Under section 173 of the P&D Act, any person whose land is injuriously affected by the making or amendment of planning scheme is entitled to obtain compensation from the responsible authority. Section 174 provides that land is injuriously affected by reason of the making or amendment of a planning scheme if:
the land is reserved under the planning scheme for a public purpose;
the scheme permits development on that land for no purpose other than a public purpose; or
the scheme prohibits wholly or partially the continuation of certain non-conforming uses or theimplementation of certain pre-scheme or pre-amendment approvals.
Section 178(1) provides that a claim for compensation may be made within six months of certain trigger events, one of which is the refusal of development on the subject land.
Clauses 9.8.2 and 9.8.3 of DPS2 respectively provided that:
where an Agreed Structure Plan imposes a classification on the land included in it by reference to reserves, the provisions of the Agreed Structure Plan shall apply to the land within it as if its provisions were incorporated in this scheme and it shall be binding and enforceable in the same way as corresponding provisions incorporated in the Scheme; and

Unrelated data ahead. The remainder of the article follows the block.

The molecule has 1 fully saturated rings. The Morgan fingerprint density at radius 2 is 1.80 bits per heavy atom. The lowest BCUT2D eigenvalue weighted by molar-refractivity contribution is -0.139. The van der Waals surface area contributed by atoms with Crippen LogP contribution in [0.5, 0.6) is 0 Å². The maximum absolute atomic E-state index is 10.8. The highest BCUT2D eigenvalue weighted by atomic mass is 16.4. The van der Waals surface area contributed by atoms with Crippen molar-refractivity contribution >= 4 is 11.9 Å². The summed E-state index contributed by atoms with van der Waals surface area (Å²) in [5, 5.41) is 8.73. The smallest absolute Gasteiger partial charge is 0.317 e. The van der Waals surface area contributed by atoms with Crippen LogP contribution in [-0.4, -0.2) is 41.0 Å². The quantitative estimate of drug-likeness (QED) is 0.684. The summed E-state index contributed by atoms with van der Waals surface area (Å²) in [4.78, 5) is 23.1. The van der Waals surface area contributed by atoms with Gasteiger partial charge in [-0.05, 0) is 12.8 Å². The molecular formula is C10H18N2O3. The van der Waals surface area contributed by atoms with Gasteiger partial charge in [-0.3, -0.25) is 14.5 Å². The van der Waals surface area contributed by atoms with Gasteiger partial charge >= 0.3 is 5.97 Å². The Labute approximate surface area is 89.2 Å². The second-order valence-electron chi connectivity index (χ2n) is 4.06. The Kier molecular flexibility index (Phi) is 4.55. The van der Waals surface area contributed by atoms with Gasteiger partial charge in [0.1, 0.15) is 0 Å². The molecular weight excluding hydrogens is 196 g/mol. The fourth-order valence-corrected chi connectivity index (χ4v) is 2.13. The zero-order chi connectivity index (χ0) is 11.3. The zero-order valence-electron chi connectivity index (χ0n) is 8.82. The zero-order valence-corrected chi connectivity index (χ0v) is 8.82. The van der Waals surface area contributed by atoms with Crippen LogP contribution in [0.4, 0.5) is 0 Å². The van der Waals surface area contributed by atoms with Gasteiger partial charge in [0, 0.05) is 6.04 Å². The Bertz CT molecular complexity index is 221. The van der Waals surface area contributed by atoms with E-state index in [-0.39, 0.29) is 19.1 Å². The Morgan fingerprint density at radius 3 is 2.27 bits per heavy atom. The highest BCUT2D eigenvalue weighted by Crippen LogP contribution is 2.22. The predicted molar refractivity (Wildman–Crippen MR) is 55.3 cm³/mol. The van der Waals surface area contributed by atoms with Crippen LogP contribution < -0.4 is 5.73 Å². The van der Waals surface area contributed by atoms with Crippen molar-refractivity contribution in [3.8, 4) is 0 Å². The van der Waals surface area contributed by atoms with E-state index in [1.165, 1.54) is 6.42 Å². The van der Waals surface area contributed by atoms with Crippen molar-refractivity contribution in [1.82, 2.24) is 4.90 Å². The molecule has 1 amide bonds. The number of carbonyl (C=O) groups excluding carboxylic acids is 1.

where, under an Agreed Structure Plan, land is classified as a Local Authority Reservation, the rights, provisions and procedures, and the obligations of the Council in regard to compensation shall apply as if the land was correspondingly reserved under the Scheme.
Proceedings before the State Administrative Tribunal
The local government instituted proceedings in the Tribunal seeking a determination under section 176(1) of the P&D Act, that the land was not injuriously affected. The Tribunal determined that the land was not injuriously affected. The owners appealed to the Supreme Court of Western Australia.